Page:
11 Things I Wish My Younger Self Knew about Stuttering

August 27, 2018
Mark O’Malia, M.S., CCC-SLP
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As a child growing up, I had many different misconceptions about stuttering, and the path that it would put me on as I entered adulthood. In reflecting back on some of these misconceptions, I wanted to share 11 core things that I wish I could tell myself at a younger age.

11 Things I Wish My Younger Self Knew about Stuttering

  1. There are millions of other people, in all walks of life, in all professions, of all ages, going through these same experiences. You are not alone.
  2. Fluency does not automatically equal success, and stuttering does not automatically equal failure.
  3. Stuttering does not have to stop you from pursuing your dream job.
  4. The people in your life that truly matter care much more about what you have to say than how you say it.
  5. Unfortunately, we live in a world where there is tons of misinformation circulating about stuttering. It’s important to share with people how to best help you rather than assume they should automatically know how to do that.
  6. It’s okay to give yourself permission to feel your feelings, both positive and negative. It is also okay to ask for help if those feelings become too big to feel on your own.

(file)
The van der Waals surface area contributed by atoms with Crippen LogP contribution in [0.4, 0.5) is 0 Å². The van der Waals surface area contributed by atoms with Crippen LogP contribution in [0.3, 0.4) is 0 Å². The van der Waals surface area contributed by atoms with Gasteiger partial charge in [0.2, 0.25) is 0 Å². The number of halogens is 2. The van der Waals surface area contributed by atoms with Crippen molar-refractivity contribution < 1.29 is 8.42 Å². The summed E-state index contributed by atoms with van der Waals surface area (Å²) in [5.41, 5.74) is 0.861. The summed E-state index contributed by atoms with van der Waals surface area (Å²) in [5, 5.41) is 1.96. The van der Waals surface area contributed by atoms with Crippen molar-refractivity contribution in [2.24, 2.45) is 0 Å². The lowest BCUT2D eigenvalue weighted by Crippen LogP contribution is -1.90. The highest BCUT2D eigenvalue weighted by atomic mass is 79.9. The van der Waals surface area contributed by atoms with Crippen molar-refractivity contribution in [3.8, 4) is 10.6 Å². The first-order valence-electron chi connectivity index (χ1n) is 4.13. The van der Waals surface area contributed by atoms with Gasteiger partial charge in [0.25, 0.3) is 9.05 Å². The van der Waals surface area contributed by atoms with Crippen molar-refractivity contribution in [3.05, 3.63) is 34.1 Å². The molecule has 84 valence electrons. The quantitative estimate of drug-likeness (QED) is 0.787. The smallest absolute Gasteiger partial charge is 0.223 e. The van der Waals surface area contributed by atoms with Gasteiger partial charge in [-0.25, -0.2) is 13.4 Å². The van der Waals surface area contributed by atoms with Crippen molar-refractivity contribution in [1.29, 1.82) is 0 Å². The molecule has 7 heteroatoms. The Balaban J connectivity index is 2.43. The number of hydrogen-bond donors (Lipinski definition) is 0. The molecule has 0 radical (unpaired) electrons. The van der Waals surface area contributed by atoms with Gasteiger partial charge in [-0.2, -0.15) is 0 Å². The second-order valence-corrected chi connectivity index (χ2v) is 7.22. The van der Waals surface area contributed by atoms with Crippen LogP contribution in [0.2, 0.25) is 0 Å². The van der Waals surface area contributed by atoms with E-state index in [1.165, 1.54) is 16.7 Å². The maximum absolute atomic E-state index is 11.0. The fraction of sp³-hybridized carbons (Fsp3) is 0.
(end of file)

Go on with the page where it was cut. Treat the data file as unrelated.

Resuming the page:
7. While it may not always seem like it, teachers are there to help you. Sharing your experience and educating them about your stuttering may make your life in school (and the pit in your stomach when you are avoiding raising your hand in class) a little easier to manage.
  8. Communicating effectively and speaking fluently are not the same thing.
  9. While it doesn’t always make the struggle easier, stuttering can strengthen many of the relationships you have with others in your life. To stutter means to choose to show vulnerability and strength, and others tend to respond to that with their own brand of openness.
  10. In many cases, the fear of stuttering tends to be harder to deal with than the stuttering itself. It is important to open up to trusted people in your life about this fear to start chipping away at it, and ultimately, make the entire experience of speaking feel easier.
  11. Much of the physical struggle you are experiencing has more to do with how hard you are trying to AVOID stuttering than the stutter itself. Once you give yourself permission to stutter, you'd be surprised how much easier it is to say what you want to say

Get to Know Mark O'Malia

The American Institute for Stuttering is a leading non-profit organization whose primary mission is to provide universally affordable, state-of-the-art speech therapy to people of all ages who stutter, guidance to their families, and much-needed clinical training to speech professionals wishing to gain expertise in stuttering. Offices are located in New York, NY and Atlanta, GA, and services are also available Online. Our mission extends to advancing public and scholarly understanding of this often misunderstood disorder.

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